BME PhD Candidate, Omar Ambrocio Banda, will be defending his dissertation


Reference-free Traction Force Microscopy to Investigate Cell Adhesion and Mechanotransduction 

When:   Thursday, October 29, 2020 @ 9:00 am
Where:  Zoom Meeting:     Password: BANDA
Committee Chair:   John Slater, PhD
Committee:   Dawn Elliott, PhD, Jeffrey Caplan, PhD, Darrin Pochan, PhD


Physical stimuli present in the extra-cellular domain influence cell-fate decisions. Understanding the mechanisms of these signaling pathways may provide better strategies for guiding cell-fate decisions in clinically relevant cell populations. In these populations, batch-to-batch variations between cellular doses negatively impact both consistency and efficacy of therapeutic doses of cells. Altogether, this results in reduced numbers of emergent therapies in clinical trials. Of the many types of mechanical stimuli which can affect cells, one promising avenue capable of clinical intervention has been control of the physical properties of the substrate on which cells are cultured. Substrate properties such as stiffness and adhesive ligand presentation dictate how cells can adhere and have demonstrated impacts on important cell-fate decisions, such as cellular proliferation and differentiation. While the mechanisms of this route of mechanotransduction are not well understood, it is evident that signaling through these pathways requires cell adhesion to the substrate followed by cytoskeletal contraction. The overall goal of this research is to design, develop and validate a platform capable of approximating the magnitude of these contractile forces to determine the relationship between cell generated forces and cell-fate decisions.

The first objective of this research was to develop a physical platform capable of recapitulating physical aspects of native extra-cellular matrix, including stiffness and ligand presentation, in a tunable way. In addition, the platform needed modular support for fiducial marks which could be used for identifying deformations in the materials. These design criteria were accomplished using a light catalyzed poly(ethylene glycol) diacrylate (PEGDA) hydrogel system, coupled with multiphoton lithography to generate fiducial markers within a base PEGDA hydrogel. We demonstrate the versatility of this system to generate a wide variety of fluorescently labeled cellular substrates with tunable stiffness and ligand presentation. We debut the platform’s capabilities by demonstrating control over adhesive-ligand concentrations as well as spatial distribution to control cell adhesion in various cell types, while simultaneously supporting fluorescent tracking of substrate deformation.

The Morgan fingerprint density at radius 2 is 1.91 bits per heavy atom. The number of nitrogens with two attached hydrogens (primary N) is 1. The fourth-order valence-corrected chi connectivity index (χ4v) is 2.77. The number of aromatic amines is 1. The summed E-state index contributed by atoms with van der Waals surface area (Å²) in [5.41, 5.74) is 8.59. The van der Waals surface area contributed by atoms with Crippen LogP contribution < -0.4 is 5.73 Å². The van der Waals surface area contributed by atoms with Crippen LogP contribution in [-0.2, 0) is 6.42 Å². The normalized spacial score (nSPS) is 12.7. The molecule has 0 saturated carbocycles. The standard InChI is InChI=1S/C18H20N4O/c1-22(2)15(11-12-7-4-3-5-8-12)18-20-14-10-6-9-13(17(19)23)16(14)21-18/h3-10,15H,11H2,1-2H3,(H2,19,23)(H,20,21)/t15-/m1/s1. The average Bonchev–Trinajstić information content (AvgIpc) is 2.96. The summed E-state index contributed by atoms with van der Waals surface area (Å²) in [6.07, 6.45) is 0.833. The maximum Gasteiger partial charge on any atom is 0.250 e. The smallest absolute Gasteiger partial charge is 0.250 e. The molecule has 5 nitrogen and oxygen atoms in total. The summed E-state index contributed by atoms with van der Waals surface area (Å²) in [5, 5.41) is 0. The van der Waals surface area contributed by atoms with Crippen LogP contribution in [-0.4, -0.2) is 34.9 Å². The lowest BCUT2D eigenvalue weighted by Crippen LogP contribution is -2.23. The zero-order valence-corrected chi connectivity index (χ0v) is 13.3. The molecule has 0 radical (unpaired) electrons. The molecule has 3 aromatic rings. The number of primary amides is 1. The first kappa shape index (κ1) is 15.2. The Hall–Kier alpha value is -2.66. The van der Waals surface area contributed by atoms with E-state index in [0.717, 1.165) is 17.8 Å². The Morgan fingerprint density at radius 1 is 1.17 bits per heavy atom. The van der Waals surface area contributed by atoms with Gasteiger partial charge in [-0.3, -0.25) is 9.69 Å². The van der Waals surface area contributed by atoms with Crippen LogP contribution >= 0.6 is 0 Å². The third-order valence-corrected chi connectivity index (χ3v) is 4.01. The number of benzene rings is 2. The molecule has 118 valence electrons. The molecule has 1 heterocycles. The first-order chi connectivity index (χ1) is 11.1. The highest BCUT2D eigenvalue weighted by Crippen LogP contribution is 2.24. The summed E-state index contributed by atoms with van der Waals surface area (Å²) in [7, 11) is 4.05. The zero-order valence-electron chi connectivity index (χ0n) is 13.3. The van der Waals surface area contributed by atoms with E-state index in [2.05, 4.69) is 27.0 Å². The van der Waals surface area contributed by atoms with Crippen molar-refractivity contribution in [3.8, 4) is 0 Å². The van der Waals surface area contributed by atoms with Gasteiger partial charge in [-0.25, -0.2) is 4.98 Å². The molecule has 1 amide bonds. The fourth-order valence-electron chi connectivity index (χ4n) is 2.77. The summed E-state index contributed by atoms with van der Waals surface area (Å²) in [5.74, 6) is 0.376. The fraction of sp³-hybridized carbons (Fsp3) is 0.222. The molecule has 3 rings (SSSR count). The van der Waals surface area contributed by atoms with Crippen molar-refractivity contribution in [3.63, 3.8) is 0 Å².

The second objective of this research was to develop the software tools necessary for high-throughput analysis of cell-generated forces. Existing platforms to study cellular traction forces—collectively referred to as traction force microscopy (TFM)—all suffer from low experimental throughput, often as low as 1-5 cells per sample. While there are many contributors to this low yield, the majority of these contributing factors can be circumvented through the implementation of reference-free schemata in place of traditional approaches. We highlight here several reference-free solutions made possible using computer algorithms to identify, catalogue, track and predict fiducial marker location and reference coordinates. Using these computational methods, we demonstrate the full implementation of a reference-free TFM platform with a competitive resolving power for cellular tractions. We demonstrate the inherent compatibility of this platform with existing computational methods for the conversion of marker displacements to material stresses and cellular tractions. We also demonstrate the ability to generate these traction profiles in a fully automated and high-throughput manner.

The final objective of this research was to implement the platform to approximate cell-generated forces alongside measures of activation of Focal Adhesion Kinase (FAK). FAK is a signaling kinase found in focal adhesions and is associated with regulation of cell-fate decisions such as migration, proliferation, and differentiation. Simulations of FAK interactions, as well as single protein force measurements, suggest that FAK kinase activity may be linked to the application of force across its structure after incorporating into focal adhesions. If true, FAK may serve as an early mechano-sensor in a variety of pathways. Here we demonstrate the ability to measure FAK phosphorylation at the pFAK576/577 Tyr residues with simultaneous measures of cellular traction. We demonstrate that these measures can be performed with sufficient accuracy and high-throughput to make meaningful conclusions about mechanotransduction in cellular models. We are the first to report that FAK phosphorylation is upregulated during early cell spreading, coinciding with increased stress on focal adhesions. While further testing is needed to verify our hypothesis linking adhesion tension to pFAK, these results and the methodologies presented here will guide future studies into the function of FAK as an early mechanosensor and provide the framework to explore other mechanically active proteins, such as paxillin.

        Altogether, this work satisfies the need for platforms capable of supporting quantification of cell generated forces paired with measures of protein recruitment and activation. The knowledge gained from these studies will fuel the development of better strategies to isolate, culture and expand clinically relevant cell populations for cell-based therapeutics.